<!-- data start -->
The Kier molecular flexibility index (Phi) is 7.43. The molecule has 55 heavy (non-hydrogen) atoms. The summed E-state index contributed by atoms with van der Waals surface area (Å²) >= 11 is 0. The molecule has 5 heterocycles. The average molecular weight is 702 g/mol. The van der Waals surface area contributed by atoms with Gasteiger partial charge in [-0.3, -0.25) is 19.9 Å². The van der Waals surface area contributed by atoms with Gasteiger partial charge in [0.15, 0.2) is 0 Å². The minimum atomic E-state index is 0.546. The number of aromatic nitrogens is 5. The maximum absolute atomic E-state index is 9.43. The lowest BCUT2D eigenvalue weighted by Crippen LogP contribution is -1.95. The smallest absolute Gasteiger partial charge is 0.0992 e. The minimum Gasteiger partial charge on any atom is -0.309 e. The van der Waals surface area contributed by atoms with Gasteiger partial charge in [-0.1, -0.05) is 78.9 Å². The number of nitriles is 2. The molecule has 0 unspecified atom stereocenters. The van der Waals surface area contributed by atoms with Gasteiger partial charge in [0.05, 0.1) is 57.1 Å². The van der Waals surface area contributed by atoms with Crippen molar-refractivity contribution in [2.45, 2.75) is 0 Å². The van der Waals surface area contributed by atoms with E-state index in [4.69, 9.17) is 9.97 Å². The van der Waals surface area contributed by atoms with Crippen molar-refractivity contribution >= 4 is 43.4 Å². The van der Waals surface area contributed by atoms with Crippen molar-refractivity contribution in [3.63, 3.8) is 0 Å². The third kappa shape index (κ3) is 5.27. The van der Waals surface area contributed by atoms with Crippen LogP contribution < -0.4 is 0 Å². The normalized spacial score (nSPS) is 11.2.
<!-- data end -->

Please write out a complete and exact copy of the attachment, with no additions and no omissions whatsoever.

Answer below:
The Kier molecular flexibility index (Phi) is 7.43. The molecule has 55 heavy (non-hydrogen) atoms. The summed E-state index contributed by atoms with van der Waals surface area (Å²) >= 11 is 0. The molecule has 5 heterocycles. The average molecular weight is 702 g/mol. The van der Waals surface area contributed by atoms with Gasteiger partial charge in [-0.3, -0.25) is 19.9 Å². The van der Waals surface area contributed by atoms with Gasteiger partial charge in [0.15, 0.2) is 0 Å². The minimum atomic E-state index is 0.546. The number of aromatic nitrogens is 5. The maximum absolute atomic E-state index is 9.43. The lowest BCUT2D eigenvalue weighted by Crippen LogP contribution is -1.95. The smallest absolute Gasteiger partial charge is 0.0992 e. The minimum Gasteiger partial charge on any atom is -0.309 e. The van der Waals surface area contributed by atoms with Gasteiger partial charge in [-0.1, -0.05) is 78.9 Å². The number of nitriles is 2. The molecule has 0 unspecified atom stereocenters. The van der Waals surface area contributed by atoms with Gasteiger partial charge in [0.05, 0.1) is 57.1 Å². The van der Waals surface area contributed by atoms with Crippen molar-refractivity contribution in [2.45, 2.75) is 0 Å². The van der Waals surface area contributed by atoms with E-state index in [4.69, 9.17) is 9.97 Å². The van der Waals surface area contributed by atoms with Crippen molar-refractivity contribution >= 4 is 43.4 Å². The van der Waals surface area contributed by atoms with Crippen molar-refractivity contribution in [3.63, 3.8) is 0 Å². The third kappa shape index (κ3) is 5.27. The van der Waals surface area contributed by atoms with Crippen LogP contribution < -0.4 is 0 Å². The normalized spacial score (nSPS) is 11.2.